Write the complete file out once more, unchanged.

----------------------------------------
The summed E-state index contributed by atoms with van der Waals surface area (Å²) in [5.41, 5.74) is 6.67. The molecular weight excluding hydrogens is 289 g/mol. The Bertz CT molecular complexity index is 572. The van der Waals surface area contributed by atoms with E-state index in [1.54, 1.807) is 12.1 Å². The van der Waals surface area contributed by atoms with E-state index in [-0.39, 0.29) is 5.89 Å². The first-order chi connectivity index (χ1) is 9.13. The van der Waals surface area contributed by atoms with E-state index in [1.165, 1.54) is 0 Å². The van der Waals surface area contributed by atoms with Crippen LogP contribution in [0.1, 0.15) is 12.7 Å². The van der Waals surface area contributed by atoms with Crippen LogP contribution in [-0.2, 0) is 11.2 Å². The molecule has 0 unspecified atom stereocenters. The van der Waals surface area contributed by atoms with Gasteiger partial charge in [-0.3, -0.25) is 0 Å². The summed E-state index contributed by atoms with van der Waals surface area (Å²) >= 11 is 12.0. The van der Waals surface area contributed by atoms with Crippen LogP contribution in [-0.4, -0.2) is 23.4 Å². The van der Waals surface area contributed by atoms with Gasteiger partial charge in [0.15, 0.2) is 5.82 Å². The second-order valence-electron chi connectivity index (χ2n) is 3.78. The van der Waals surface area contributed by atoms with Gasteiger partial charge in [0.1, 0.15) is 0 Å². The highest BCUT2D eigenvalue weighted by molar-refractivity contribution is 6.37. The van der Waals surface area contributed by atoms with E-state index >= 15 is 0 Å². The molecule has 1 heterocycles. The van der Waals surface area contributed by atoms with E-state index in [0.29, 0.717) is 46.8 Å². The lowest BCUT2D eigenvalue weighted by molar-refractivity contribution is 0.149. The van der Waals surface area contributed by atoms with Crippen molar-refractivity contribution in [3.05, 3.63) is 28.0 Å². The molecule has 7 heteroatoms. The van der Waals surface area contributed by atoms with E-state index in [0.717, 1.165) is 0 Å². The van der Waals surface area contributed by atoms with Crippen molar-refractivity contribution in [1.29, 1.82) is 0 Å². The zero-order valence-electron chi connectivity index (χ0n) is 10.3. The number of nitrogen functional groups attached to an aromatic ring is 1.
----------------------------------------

The summed E-state index contributed by atoms with van der Waals surface area (Å²) in [5.41, 5.74) is 6.67. The molecular weight excluding hydrogens is 289 g/mol. The Bertz CT molecular complexity index is 572. The van der Waals surface area contributed by atoms with E-state index in [1.54, 1.807) is 12.1 Å². The van der Waals surface area contributed by atoms with E-state index in [-0.39, 0.29) is 5.89 Å². The first-order chi connectivity index (χ1) is 9.13. The van der Waals surface area contributed by atoms with E-state index in [1.165, 1.54) is 0 Å². The van der Waals surface area contributed by atoms with Crippen LogP contribution in [0.1, 0.15) is 12.7 Å². The van der Waals surface area contributed by atoms with Crippen LogP contribution in [-0.2, 0) is 11.2 Å². The molecule has 0 unspecified atom stereocenters. The van der Waals surface area contributed by atoms with Gasteiger partial charge in [-0.3, -0.25) is 0 Å². The summed E-state index contributed by atoms with van der Waals surface area (Å²) >= 11 is 12.0. The van der Waals surface area contributed by atoms with Crippen LogP contribution in [-0.4, -0.2) is 23.4 Å². The van der Waals surface area contributed by atoms with Gasteiger partial charge in [0.15, 0.2) is 5.82 Å². The second-order valence-electron chi connectivity index (χ2n) is 3.78. The van der Waals surface area contributed by atoms with Gasteiger partial charge in [0.1, 0.15) is 0 Å². The highest BCUT2D eigenvalue weighted by molar-refractivity contribution is 6.37. The van der Waals surface area contributed by atoms with E-state index >= 15 is 0 Å². The molecule has 1 heterocycles. The van der Waals surface area contributed by atoms with E-state index in [0.29, 0.717) is 46.8 Å². The lowest BCUT2D eigenvalue weighted by molar-refractivity contribution is 0.149. The van der Waals surface area contributed by atoms with Crippen molar-refractivity contribution in [3.05, 3.63) is 28.0 Å². The molecule has 7 heteroatoms. The van der Waals surface area contributed by atoms with E-state index in [0.717, 1.165) is 0 Å². The van der Waals surface area contributed by atoms with Crippen molar-refractivity contribution in [1.29, 1.82) is 0 Å². The zero-order valence-electron chi connectivity index (χ0n) is 10.3. The number of nitrogen functional groups attached to an aromatic ring is 1.